An Accra High Court has placed an interlocutory injunction on the officials of the Ghana Football Association (GFA), restraining them from discharging their duties.
The injunction follows a motion filed by the Attorney General’s Office as part of efforts by government to restructure the association owing to the corruption scandal that has recently rocked football administration in the country.
The mind-blowing investigation was conducted by ace investigative journalist, Anas Aremeyaw Anas and his Tiger Eye PI team, and it captures top football officials, including the immediate-past GFA President, Kwesi Nyantakyi, engaging in corruption.
Appearing before the court yesterday, the Attorney General, Gloria Afua Akuffo, in an ex-parte motion, prayed the court for the injunction pending a petition to dissolve and restructure the GFA, which she said has become a place for “self-aggrandizement.”
The motion sought three reliefs, including an officially winding up the activities of the GFA, restraining the officials from exercising their duties and disposing off assets of the GFA.
The AG asked the court to allow the Registrar General to act as the official liquidator of the GFA.
Ms. Akuffo, who based her argument on the Anas video, insisted that it has become necessary to restructure the GFA since the president of the GFA, who resigned recently, was captured on tape taking bribe.
She also said that officials took bribes to influence the outcome of football matches.
The Minister indicated that the rot at the GFA is not limited to subsidiaries and the directors alone but goes deep to include match officials which show that the body has lost the object of its existence.
She said despite the damning evidence, some officials of the GFA were still making plans to travel to Russia in the name of the body and Ghana, hence the need for the restraining order.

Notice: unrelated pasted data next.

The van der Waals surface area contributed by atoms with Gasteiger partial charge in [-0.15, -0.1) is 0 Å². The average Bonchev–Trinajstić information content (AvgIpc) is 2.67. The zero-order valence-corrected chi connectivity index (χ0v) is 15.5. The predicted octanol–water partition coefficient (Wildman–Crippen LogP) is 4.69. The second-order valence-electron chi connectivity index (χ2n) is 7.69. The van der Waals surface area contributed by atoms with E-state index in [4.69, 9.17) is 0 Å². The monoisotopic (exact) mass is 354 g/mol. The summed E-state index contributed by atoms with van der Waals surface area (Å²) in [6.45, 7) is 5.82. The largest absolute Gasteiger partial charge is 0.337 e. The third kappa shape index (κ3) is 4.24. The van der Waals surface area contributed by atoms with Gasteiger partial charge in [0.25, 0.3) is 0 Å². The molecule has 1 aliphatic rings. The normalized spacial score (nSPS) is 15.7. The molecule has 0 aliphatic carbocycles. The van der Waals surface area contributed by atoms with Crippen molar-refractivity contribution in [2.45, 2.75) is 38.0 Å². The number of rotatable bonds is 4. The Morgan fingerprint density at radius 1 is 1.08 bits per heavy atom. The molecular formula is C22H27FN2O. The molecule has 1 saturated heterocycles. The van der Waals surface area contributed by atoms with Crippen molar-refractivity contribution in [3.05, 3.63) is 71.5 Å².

Ms. Akuffo told the court that the investigation revealed that the GFA has been used over the years for illegal activities which have become a source of worry to the public.
This, she said, dates as far back as 2014 when former President John Mahama set up the Dzamefe Committee to probe GFA’s conduct after the Black Star’s participation in the 2014 World Cup in Brazil.
“The depth of illegality at the GFA has become a sin and this has been captured in the investigative video by Anas. GFA has become a place for self-aggrandizement and for some officials to make themselves rich through illegal means,” the AG noted.
She said the investigative piece clearly revealed that the GFA cannot legally continue to exist.
The AG told the court that they had established a prima facie case against the GFA and this has been attached to the facts of the case.
“It shows how low the GFA has sunk and how irredeemable it has become and needs to be reconstituted.”
She added that the body has become a tool for defrauding by false pretenses, money laundering and other activities which are not the objects of the association.
She said other leading officials of the GFA had resorted to defrauding unsuspecting members of the public in the selection of players for the national team and the appointment of referees for matches.
“As we speak now, the premises of the GFA have become a crime scene. These acts have grossly undermined the GFA in the eyes of Ghanaians and the international world,” Ms. Akuffo told the court.
She noted that the GFA is limited by guarantee but its duties are of public interest, and relies heavily on government especially for its finances and logistics to organise matches in the name of Ghana.
She said the GFA, whose actions have a direct bearing on the international image of Ghana, has to be redeemed without further delay.
Ms. Akuffo averred that “the longer the perpetrators are allowed to continue their illegal acts, the deeper we sink.”
She said GFA would lose nothing if the application to dissolve the body is granted.
On the other hand, she stated that a refusal to grant the application would have greater damage on the state than the GFA officials, who are masquerading around as responsible people.
The court, presided over by Justice Samuel K. Asiedu, granted the interlocutory application to last for 10 days.